Visitation in DuPage County

When parents divorce, child visitation and custody can be a major point of contention. While most parents can agree that decisions should be made for the best interest of their child, parents don’t always agree about what constitutes that best interest.

When making important decisions concerning child visitation and custody, it makes sense to have an experienced and knowledgeable family law attorney on your side. The seasoned Illinois family law attorneys at Wolfe and Stec, Ltd., have extensive experience assisting families in developing child custody and visitation arrangements. We understand that these issues can be difficult for parents and children, so we focus on providing solid and compassionate legal services throughout the process.

Our family law attorneys help families develop and implement visitation plans that suit their lifestyles. We offer a free consultation to discuss your individual situation, so call our offices today or contact us online to schedule your free consultation.

Changes in the Law

In the past, the courts would give one parent “custody” and the other parent “visitation.” On January 1, 2016, the revised Illinois Marriage and Dissolution of Marriage Act changed this vocabulary. Instead of “custody,” the courts now refer to the decision-making issues for the child as the “allocation of parental responsibilities.“ “Parenting Time” became the new term for visitation.

One parent may still have most of the decision-making responsibilities, or these responsibilities may be split between the parents. Children may spend most of their time with one parent, or they may split their time fairly evenly with both. Deciding how much time the children will spend with each parent and which parent will have decision-making authority for the major issues must be determined according to the individual child’s best interests.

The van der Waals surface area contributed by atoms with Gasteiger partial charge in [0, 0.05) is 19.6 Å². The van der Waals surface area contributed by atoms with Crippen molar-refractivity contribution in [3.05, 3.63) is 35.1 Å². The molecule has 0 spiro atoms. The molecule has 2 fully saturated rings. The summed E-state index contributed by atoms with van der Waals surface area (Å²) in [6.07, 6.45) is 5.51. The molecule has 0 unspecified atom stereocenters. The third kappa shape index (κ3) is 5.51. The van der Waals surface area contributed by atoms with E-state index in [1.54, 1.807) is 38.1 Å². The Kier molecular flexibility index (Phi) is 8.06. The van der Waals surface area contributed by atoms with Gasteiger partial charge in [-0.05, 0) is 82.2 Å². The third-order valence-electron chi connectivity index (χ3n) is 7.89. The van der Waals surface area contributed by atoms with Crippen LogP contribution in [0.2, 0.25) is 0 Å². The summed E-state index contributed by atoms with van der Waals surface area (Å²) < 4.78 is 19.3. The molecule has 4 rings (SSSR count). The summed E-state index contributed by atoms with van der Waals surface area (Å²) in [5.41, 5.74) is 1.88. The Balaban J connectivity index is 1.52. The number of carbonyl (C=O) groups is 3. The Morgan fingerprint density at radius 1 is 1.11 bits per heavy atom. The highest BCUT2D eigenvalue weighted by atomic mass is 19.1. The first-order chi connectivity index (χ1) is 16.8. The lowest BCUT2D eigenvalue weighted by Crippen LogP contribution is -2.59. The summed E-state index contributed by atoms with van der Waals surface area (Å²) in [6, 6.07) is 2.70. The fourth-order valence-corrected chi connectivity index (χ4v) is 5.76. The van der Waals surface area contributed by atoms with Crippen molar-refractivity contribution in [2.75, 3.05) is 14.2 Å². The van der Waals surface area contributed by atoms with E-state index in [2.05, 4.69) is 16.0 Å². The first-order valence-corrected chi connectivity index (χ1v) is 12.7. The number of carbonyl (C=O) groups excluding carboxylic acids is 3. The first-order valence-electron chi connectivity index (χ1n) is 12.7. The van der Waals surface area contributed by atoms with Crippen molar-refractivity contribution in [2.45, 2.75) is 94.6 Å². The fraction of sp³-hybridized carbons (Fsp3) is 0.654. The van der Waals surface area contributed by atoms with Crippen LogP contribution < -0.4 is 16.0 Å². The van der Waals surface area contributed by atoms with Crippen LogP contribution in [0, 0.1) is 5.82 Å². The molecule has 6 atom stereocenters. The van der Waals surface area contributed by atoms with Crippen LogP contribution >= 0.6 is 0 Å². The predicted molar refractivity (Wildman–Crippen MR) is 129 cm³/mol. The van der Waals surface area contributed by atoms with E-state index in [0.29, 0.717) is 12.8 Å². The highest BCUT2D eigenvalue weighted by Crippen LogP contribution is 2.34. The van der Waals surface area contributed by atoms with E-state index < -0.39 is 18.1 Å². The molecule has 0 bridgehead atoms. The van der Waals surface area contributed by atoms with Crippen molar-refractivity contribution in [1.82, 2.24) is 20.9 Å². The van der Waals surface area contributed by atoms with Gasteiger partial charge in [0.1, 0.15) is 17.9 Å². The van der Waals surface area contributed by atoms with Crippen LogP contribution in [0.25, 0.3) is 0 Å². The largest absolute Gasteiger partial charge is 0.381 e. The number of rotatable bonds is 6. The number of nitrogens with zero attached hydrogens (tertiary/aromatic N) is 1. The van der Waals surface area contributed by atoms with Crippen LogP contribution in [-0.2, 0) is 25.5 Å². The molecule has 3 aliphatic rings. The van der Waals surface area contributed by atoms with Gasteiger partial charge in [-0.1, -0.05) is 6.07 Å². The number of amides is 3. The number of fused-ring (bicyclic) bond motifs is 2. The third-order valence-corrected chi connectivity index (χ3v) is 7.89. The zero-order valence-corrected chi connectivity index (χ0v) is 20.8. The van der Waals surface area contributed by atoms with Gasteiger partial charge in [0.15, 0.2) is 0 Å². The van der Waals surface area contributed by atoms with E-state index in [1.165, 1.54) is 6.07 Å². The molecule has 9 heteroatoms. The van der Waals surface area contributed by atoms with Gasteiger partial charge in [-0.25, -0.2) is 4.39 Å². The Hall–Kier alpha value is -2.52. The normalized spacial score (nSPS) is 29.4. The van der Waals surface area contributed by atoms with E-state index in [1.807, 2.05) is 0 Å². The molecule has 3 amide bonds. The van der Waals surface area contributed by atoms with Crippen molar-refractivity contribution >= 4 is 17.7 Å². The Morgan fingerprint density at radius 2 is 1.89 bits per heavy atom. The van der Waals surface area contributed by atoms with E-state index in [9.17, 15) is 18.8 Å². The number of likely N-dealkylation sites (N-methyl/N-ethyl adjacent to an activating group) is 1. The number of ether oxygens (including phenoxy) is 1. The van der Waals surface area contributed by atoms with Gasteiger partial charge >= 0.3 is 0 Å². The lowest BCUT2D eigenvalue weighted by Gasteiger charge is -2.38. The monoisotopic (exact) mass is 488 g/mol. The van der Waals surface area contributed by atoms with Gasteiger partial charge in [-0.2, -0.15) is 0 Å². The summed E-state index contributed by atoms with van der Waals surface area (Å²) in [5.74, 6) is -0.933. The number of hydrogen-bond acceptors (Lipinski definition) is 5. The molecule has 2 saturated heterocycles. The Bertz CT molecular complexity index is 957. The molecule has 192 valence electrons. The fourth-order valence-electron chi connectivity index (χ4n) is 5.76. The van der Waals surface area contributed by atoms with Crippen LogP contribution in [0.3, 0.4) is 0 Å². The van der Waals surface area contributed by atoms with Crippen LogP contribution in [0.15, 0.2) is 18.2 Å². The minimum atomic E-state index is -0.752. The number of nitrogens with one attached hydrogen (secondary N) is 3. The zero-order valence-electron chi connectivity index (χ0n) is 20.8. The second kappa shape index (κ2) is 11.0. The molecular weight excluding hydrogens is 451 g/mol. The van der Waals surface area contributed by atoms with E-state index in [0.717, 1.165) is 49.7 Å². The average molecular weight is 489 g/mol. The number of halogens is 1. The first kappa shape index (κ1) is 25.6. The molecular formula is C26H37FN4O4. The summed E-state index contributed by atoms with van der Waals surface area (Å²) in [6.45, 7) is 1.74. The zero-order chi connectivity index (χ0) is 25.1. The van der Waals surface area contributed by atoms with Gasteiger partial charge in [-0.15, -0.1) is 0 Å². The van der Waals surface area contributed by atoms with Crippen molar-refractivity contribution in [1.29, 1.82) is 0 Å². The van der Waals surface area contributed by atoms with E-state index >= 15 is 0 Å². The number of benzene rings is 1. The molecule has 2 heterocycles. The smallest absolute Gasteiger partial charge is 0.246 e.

Visitation Arrangements and Rights

Many divorced parents now share physical custody of their children, moving them between households on a regular basis, but many still have the arrangement where the child lives with one parent and the other parent has regular visitation rights. Depending on circumstances such as the children’s ages, the parents’ work schedules, and the distances between homes and schools, visitation options may include:

  • Co-parenting (where each parent has the child 50% of the time)
  • Summer and extended-vacation visitation
  • Alternate weekends
  • Weekday visitation
  • Holiday visitation
  • Open internet or telephone contact / visitation

Assuming that it is in children’s best interests to have regular contact with both parents, Illinois courts restrict a noncustodial parent’s visitation rights only when finding that visitation would seriously endanger the child’s physical, mental, moral, or emotional health. The custodial parent must first prove that visitation with the noncustodial parent will endanger the child’s well-being.

Even if serious abuse is proven, the courts probably still will permit some visitation, but with supervision or restrictions, such as prohibiting overnight visits or visits while the parent is under the influence of mind-altering substances.

Parenting Agreements and Schedules

When parents can agree on an arrangement for parenting time and allocation of responsibilities and draw up a “Joint Parenting Agreement” on their own, it is almost always preferable to litigation. When the court accepts your Joint Parenting Agreement, it becomes the Joint Parenting Order and becomes legally binding, and both parents must follow it.

In developing a parenting time schedule, you should include:

  • A residential schedule that shows weekday and weekend parenting time under normal conditions
  • A holiday schedule for how to split holidays and special occasions
  • A summer break schedule that shows how parenting time will be split during summer break